Bias and Variance
Bias and variance are both just fancy terms for pretty simple concepts.
Bias is the error we get from making predictions on the training data, while variance is the error we get from making predictions on the testing data.
It is impossible for a Machine Learning model to have 0 bias and 0 variance, but we can surely minimize them to their least possible values.
If our data has both high bias and high variance, then our model is underfitting the data. Meaning that our model is unable to capture the trend the data has and is yielding bad predictions on both the training and the testing data.
If our data has a low bias but high variance, then our model is overfitting the data. Meaning that our model got way too comfortable with the training data but when introduced to new data, it is unable to adapt to it. A big reason for overfitting is because our model is even trying to predict the outliers correctly.
The best type of model is one that has both low bias and low variance, that is a case in which our model is neither underfitting the data, nor overfitting it.
As I said earlier, having a model which has both 0 bias and 0 variance is impossible. But we can surely have the best model by just making sure that the bias and variance are minimized to the least possible value. This can be done by increasing or decreasing the bias/variance of a model and seeing how it affects its variance/bias.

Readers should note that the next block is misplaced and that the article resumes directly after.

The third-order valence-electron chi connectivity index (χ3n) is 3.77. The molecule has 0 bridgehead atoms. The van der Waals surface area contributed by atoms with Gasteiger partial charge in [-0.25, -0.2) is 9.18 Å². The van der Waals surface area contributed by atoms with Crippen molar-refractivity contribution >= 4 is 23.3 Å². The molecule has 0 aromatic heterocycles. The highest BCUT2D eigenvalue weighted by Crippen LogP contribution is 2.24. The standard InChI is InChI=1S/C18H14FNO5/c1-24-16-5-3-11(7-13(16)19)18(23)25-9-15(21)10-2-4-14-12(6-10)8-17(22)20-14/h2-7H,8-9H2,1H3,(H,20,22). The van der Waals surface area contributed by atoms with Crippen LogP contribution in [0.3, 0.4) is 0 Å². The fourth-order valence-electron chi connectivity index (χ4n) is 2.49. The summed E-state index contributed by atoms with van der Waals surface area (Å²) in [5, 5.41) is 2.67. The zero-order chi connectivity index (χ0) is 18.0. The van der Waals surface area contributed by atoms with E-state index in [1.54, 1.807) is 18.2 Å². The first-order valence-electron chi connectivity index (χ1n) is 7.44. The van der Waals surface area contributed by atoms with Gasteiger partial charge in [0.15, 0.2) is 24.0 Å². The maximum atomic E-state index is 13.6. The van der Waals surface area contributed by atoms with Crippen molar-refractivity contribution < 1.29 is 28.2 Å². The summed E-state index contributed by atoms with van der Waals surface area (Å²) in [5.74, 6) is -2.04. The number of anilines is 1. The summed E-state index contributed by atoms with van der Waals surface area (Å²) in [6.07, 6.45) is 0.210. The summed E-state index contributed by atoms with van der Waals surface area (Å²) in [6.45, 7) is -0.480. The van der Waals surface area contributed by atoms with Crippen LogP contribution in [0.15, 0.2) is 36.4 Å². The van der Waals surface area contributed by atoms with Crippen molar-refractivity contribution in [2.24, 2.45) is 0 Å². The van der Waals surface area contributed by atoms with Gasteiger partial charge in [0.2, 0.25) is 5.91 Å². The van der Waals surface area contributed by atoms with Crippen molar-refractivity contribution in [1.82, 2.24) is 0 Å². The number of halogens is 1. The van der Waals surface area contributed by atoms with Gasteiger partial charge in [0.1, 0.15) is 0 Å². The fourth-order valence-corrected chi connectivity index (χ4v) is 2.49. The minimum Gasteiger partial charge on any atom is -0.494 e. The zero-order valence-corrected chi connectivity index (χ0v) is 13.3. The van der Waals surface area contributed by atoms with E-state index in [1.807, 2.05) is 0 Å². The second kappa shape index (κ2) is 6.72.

Let’s take the example of overfitting.
In an overfitting model, we see that the model is very good at predicting the training data but very inaccurate at predicting the testing data. And the main reason for this is because the model got way too comfortable with the training data.
So to fix this all we need to do is make the model a little less accurate at making predictions on the training data. That by itself would allow the model to adapt to new testing data.
In the image above you can see that the green line fits the training data perfectly and is even accounting for the outliers. But because it’s way too specific and doesn’t follow a particular trend, it’s not very good at predicting new values. In contrast, the black line has a clear trend even though it misclassifies a few values. This trend itself makes it more adaptable to new data compared to the green line.
The green line has a very low bias but high variance. But in the case of the black line, even though it has a higher bias than the green line, this high bias allows it to be more adaptable to new data which decreases its variance.
In the above example, we were able to decrease the variance by increasing the bias. This is what is called a bias-variance tradeoff.